How COVID Has Changed The Face of Fashion: Forever.

The pandemic changed the way we live, work and play. Discover how it also changed the fashion industry, and took casual chic and loungewear well beyond the confines of our homes.

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Last week a client was due to our office for a meeting. As this marked the first in-person client meeting since the grand old days of spring 2020, it was considered a date worthy of the Kubix calendar.

“What will you wear?” we asked Rhys, our client’s Account Manager. Rhys looked at us blankly.

“What do you mean?” he said, “I’ll just wear this.

This meant an oversized t-shirt, black joggers and chunky trainers. An acid wash hoodie was draped over the back of his chair to complete the look.

As a seasoned streetwear shopper, the very idea of Rhys donning anything close to a tailored suit was a fascinating one.

“What about a shirt?” our Head of Projects Jess suggested. “Or a smart jumper? Smart shoes?”

Rhys started to look panicked.

“I don’t own a shirt,” he said. “Or smart shoes. I don’t even wear jeans!”

Rhys joined our team last year mid-pandemic, and after an eye-opening conversation for the older members of our team he revealed that he’d never had to dress formally for a job before.

“You’ve never needed a shirt?” we asked.

“Never,” Rhys said, “It’s not my style.”

Some light teasing ensued, but the message was clear: in today’s post-pandemic world, workwear has taken on a whole new meaning. Fashion might seem like a trivial concern in today’s world where death tolls and social distancing have become daily news, but what this exchange represented was the dynamic shift in our post-COVID outfit choices - both in work and out. Certainly nobody could have guessed a year ago that our suit jackets, high heels and dazzling partywear would still be lying abandoned in the back of our wardrobes waiting to be worn again.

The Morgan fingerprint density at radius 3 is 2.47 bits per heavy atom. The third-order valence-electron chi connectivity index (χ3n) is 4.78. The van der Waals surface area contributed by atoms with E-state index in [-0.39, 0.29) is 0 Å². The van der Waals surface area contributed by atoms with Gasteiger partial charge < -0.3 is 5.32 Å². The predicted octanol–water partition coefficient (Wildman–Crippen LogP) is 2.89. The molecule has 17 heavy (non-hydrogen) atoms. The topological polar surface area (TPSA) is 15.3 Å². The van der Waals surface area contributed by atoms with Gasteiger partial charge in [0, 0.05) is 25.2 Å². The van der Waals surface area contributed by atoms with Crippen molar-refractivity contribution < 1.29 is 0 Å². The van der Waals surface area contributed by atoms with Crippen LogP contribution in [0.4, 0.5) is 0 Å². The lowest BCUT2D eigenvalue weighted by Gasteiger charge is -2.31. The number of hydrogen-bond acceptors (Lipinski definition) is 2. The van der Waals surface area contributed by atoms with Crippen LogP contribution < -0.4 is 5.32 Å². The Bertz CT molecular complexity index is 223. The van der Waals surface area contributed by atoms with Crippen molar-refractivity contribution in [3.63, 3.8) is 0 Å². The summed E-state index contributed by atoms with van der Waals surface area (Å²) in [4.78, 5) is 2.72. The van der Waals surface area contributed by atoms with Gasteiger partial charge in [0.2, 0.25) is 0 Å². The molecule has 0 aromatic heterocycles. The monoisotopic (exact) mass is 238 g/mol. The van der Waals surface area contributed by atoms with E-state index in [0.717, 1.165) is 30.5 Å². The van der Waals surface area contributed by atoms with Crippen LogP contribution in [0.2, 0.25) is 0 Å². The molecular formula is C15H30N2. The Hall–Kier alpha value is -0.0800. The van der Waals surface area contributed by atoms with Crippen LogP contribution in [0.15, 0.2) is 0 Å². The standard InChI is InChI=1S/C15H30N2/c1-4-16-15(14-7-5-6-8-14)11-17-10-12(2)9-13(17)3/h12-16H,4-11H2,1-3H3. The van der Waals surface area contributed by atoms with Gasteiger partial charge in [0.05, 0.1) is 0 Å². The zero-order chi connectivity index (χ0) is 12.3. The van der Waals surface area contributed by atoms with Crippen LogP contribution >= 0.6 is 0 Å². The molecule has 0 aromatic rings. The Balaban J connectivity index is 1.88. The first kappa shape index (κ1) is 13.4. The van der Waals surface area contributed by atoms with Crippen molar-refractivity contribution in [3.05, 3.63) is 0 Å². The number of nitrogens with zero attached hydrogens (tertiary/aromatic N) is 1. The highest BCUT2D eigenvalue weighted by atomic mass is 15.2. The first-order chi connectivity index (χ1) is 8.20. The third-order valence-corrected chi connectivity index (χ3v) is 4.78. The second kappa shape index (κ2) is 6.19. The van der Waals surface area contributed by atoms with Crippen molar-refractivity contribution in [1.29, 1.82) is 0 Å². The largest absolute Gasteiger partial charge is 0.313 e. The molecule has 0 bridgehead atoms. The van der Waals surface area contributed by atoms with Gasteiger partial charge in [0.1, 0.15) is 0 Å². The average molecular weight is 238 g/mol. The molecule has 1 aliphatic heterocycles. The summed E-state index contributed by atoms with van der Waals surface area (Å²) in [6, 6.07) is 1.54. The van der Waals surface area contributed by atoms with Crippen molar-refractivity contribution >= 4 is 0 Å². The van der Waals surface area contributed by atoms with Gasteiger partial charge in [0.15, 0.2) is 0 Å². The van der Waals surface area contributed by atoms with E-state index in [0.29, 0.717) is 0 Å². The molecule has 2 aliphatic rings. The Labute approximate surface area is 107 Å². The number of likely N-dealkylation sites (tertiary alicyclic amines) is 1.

Because what we wear has always been a visual marker of our times; a reflection of our current sociopolitical climate. Major historical events often trigger a change in fashion. Much like escapist 1920s fashion which shrugged off the prim Victorian hemlines and starched collars in favour of flapper dresses and soft suits, the pandemic of the past year has quickly changed the way we dress. This time, instead of dressing up - we’re dressing down.

As a $2.5 trillion global industry ground to a halt back last spring, lockdown forced new athleisure trends to the fore. Comfortable fashion became the order of the day, and it didn’t take long for loose-fitting, softer designs to become our new stay-at-home uniform. Formalwear and stiff tailoring fell, as commuters swapped their suits for sweaters and ditched their ties for tracksuits. Activewear sales rose as people switched from long commutes to home workouts, with sports personalities such as Joe Wicks guiding the nation in his morning exercise classes. Fashion analysis platform Lyst reported that in April 2020 global searches for joggers grew 123% compared to the same time last year, while searches for leggings jumped by 48%. This demand for comfort even extended to our feet - with UK sales of slippers increasing by 46% to £36.8m by September 2020, long before the usual winter rush.